Rodchenko, Physical Culture and the Soviet Darwinian Body in the 1930s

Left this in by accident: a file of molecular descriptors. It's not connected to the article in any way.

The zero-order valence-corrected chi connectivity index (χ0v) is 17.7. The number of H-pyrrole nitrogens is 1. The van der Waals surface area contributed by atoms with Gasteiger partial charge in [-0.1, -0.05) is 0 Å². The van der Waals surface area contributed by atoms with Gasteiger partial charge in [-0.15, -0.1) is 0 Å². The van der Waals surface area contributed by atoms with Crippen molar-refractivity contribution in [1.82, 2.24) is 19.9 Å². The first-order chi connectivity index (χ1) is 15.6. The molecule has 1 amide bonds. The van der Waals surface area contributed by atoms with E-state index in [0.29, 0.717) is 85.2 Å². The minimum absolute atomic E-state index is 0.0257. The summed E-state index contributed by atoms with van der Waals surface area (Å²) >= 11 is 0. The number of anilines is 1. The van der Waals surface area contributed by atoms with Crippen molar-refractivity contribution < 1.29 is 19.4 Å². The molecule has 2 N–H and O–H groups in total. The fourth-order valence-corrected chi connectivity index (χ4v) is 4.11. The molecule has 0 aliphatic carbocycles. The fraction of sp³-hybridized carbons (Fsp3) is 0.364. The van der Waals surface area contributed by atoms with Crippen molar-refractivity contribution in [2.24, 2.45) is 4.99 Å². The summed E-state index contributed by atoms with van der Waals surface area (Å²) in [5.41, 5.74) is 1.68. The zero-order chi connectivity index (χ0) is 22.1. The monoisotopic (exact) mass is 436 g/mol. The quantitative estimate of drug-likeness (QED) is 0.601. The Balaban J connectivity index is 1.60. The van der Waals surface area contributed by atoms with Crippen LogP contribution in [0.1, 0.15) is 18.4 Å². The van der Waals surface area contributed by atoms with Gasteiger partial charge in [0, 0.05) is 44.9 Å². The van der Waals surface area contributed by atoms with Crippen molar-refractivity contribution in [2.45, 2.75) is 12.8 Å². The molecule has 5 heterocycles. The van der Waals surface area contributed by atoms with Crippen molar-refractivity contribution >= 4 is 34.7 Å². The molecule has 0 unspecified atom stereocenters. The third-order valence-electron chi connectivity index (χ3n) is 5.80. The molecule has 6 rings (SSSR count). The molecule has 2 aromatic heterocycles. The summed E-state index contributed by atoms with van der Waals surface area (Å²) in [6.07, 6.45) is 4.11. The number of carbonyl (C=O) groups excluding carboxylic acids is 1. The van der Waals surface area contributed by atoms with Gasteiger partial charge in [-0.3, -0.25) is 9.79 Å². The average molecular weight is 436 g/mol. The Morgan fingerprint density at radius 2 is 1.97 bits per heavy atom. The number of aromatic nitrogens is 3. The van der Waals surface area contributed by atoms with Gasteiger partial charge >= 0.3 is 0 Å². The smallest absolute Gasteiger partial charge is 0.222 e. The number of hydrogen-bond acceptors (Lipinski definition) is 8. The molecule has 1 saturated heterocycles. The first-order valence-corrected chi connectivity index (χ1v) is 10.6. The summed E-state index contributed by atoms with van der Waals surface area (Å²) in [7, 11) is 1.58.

After the October Revolution of 1917, the Bolsheviks embarked on an extensive campaign to encourage the Soviet population to engage with physical culture and sport. Initially focused on the nascent Red Army, the propagandising of physical culture rapidly developed into a nexus for a complex web of discourses, not just about ensuring Soviet military strength, but also about public health; ideological soundness; women’s emancipation; eugenics; and increased industrial and procreational productivity. Two significant threads linking these discourses appear to have been, on the one hand, the crypto-Lamarckian heritage of nineteenth-century Russian Darwinism, and on the other hand, the interlinked belief that the Revolution would call forth a new genus of humanity – the so-called ‘New Person’. Within Soviet visual culture from 1917 onwards there were countless different representations of the ideal Soviet Darwinian body – both male and female - produced in response to the contingent demands of shifting political contexts. This paper concentrates on images of women in a few of Aleksandr Rodchenko’s photographs of Soviet sports parades from the mid- to late 1930s, and explores some of the ways in which the pictures related to the above mentioned mesh of discourses, as nuanced by the post-1934 requirements of Socialist Realism and Rodchenko’s notion of photographic truthfulness. Ultimately, the paper proposes that the images may be seen as both confirmations of the ongoing evolutionary process, and alluring, aspirational exhortations for Soviet women to self-evolutionise into a maternally focused version of the prophesised ‘New Person’.